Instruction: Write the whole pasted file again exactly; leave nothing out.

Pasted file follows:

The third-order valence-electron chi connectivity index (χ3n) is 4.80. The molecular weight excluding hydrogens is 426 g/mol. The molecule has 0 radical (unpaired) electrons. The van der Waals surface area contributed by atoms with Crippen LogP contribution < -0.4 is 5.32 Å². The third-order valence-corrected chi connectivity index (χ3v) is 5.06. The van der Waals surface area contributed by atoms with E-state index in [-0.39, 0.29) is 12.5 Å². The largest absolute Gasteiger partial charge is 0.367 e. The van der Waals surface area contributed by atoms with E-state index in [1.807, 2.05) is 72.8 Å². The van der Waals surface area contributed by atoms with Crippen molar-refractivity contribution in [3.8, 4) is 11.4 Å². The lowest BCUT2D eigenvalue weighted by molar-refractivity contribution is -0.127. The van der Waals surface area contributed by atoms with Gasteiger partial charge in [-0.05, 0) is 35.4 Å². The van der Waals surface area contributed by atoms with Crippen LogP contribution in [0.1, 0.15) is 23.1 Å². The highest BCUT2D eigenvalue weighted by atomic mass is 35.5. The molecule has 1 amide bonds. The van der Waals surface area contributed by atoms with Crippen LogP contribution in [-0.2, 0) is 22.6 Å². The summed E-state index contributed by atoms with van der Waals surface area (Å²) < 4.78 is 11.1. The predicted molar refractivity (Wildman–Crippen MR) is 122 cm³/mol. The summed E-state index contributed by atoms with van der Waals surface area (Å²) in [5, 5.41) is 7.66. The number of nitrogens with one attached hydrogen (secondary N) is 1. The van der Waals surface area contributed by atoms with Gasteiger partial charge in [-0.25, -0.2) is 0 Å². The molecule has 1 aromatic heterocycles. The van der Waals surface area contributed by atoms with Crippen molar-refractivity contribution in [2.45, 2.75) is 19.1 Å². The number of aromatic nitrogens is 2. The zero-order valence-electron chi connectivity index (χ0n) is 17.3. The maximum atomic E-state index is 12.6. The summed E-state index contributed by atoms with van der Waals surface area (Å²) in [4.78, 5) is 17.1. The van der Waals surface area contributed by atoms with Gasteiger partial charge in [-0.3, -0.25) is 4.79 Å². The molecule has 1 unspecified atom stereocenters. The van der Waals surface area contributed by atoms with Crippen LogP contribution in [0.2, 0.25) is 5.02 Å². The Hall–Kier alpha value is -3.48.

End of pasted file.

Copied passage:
The third-order valence-electron chi connectivity index (χ3n) is 4.80. The molecular weight excluding hydrogens is 426 g/mol. The molecule has 0 radical (unpaired) electrons. The van der Waals surface area contributed by atoms with Crippen LogP contribution < -0.4 is 5.32 Å². The third-order valence-corrected chi connectivity index (χ3v) is 5.06. The van der Waals surface area contributed by atoms with E-state index in [-0.39, 0.29) is 12.5 Å². The largest absolute Gasteiger partial charge is 0.367 e. The van der Waals surface area contributed by atoms with E-state index in [1.807, 2.05) is 72.8 Å². The van der Waals surface area contributed by atoms with Crippen molar-refractivity contribution in [3.8, 4) is 11.4 Å². The lowest BCUT2D eigenvalue weighted by molar-refractivity contribution is -0.127. The van der Waals surface area contributed by atoms with Gasteiger partial charge in [-0.05, 0) is 35.4 Å². The van der Waals surface area contributed by atoms with Crippen LogP contribution in [0.1, 0.15) is 23.1 Å². The highest BCUT2D eigenvalue weighted by atomic mass is 35.5. The molecule has 1 amide bonds. The van der Waals surface area contributed by atoms with Crippen LogP contribution in [-0.2, 0) is 22.6 Å². The summed E-state index contributed by atoms with van der Waals surface area (Å²) < 4.78 is 11.1. The predicted molar refractivity (Wildman–Crippen MR) is 122 cm³/mol. The summed E-state index contributed by atoms with van der Waals surface area (Å²) in [5, 5.41) is 7.66. The number of nitrogens with one attached hydrogen (secondary N) is 1. The van der Waals surface area contributed by atoms with Gasteiger partial charge in [-0.25, -0.2) is 0 Å². The molecule has 1 aromatic heterocycles. The van der Waals surface area contributed by atoms with Crippen molar-refractivity contribution in [2.45, 2.75) is 19.1 Å². The number of aromatic nitrogens is 2. The zero-order valence-electron chi connectivity index (χ0n) is 17.3. The maximum atomic E-state index is 12.6. The summed E-state index contributed by atoms with van der Waals surface area (Å²) in [4.78, 5) is 17.1. The van der Waals surface area contributed by atoms with Gasteiger partial charge in [-0.3, -0.25) is 4.79 Å². The molecule has 1 unspecified atom stereocenters. The van der Waals surface area contributed by atoms with Crippen LogP contribution in [0.2, 0.25) is 5.02 Å². The Hall–Kier alpha value is -3.48.